Ambiga responded to comments ranging from her belief in God to her prediction on the Euro 2012 football champion, besides answering questions on the Bersih movement pushing for a cleaner election process. Other questions included how to obtain Bersih t-shirts and what she considered a dream holiday.
"Hi, who do you think will win Euro 2012? On elections, what are your ideas on (sic) having technology involved? Cameras in the voting room (excluding the voting booth)?" asked Internet user Satyromaniaman.
"Whoever plays clean! Technology is very useful…and we should draw on the experiences of several countries who have used them (technology) successfully," Ambiga (pictured, left) replied.
When asked if she felt safe after the Bersih rally, Ambiga answered, "I feel relatively safe but I am always careful."
To a question on how she coped with the negative attention after the rally, Ambiga said, “I believe in peaceful responses to harassment and intimidation. Ultimately it always works out worse for those who harass and intimidate.”
In the same one-hour long chat, Ambiga pointed out that "there is a difference between a protest in front of a person's house and in a public place. What is the point of a peaceful assembly act and the constitutional provision upholding freedom to assemble if it cannot be done in a place which is accessible to the public? By the way, the protest in front of my house was harassment and intimidation."
This was in response to the comment: "I noticed you are unhappy people (are) protest (sic) in front of your house. What makes you think KL residents are happy with your rally?"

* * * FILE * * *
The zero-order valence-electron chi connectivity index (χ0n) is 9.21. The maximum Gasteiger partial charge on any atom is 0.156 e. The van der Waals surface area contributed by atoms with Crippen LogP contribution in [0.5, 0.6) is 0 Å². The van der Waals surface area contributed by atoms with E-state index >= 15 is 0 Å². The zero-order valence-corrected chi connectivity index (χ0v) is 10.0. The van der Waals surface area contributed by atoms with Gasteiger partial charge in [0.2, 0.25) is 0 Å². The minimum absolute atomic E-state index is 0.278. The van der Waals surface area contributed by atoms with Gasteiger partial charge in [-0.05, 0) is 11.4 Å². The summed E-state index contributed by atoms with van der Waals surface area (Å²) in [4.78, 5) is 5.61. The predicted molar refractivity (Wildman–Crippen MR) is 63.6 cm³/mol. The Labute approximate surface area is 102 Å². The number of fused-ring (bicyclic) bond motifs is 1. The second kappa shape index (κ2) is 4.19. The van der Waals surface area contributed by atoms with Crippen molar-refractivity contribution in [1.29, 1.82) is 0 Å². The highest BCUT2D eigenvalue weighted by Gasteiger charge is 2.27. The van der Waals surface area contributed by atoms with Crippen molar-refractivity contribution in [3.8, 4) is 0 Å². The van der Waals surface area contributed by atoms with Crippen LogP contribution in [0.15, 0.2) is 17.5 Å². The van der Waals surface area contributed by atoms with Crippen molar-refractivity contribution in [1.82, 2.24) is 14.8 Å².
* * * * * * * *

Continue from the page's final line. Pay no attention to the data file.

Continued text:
The "harassment and intimidation" Ambiga referred to was when veteran soldiers performed “bum exercises” and petty traders gave out free burgers in front of Ambiga's house. Other disgruntled members of the public had also carried out protests targeted at the civil society leader.
"Did you buy any burgers from the stall outside your house?" a curious netizen asked. Ambiga said, "No. I am a vegetarian. They were giving them out free anyway."
Ambiga, together with Bersih co-chair national laureate Datuk A. Samad Said, had led a sit-in protest for electoral reforms last April 28, which the movement claims were attended by 250,000 people.
Ambiga is currently being sued by the federal government in an unprecedented civil court case initiated against Bersih leaders for damages to public property worth RM122,000.
Search engine Yahoo! Malaysia had kicked off the hour-long live chat with Ambiga at 3pm today, giving Internet users a chance to ask her any question they wanted.
Yahoo! Malaysia has previously hosted public chats with opposition leader Datuk Seri Anwar Ibrahim, Umno Youth chief Khairy Jamaluddin and even popular pop artiste Datuk Siti Nurhaliza.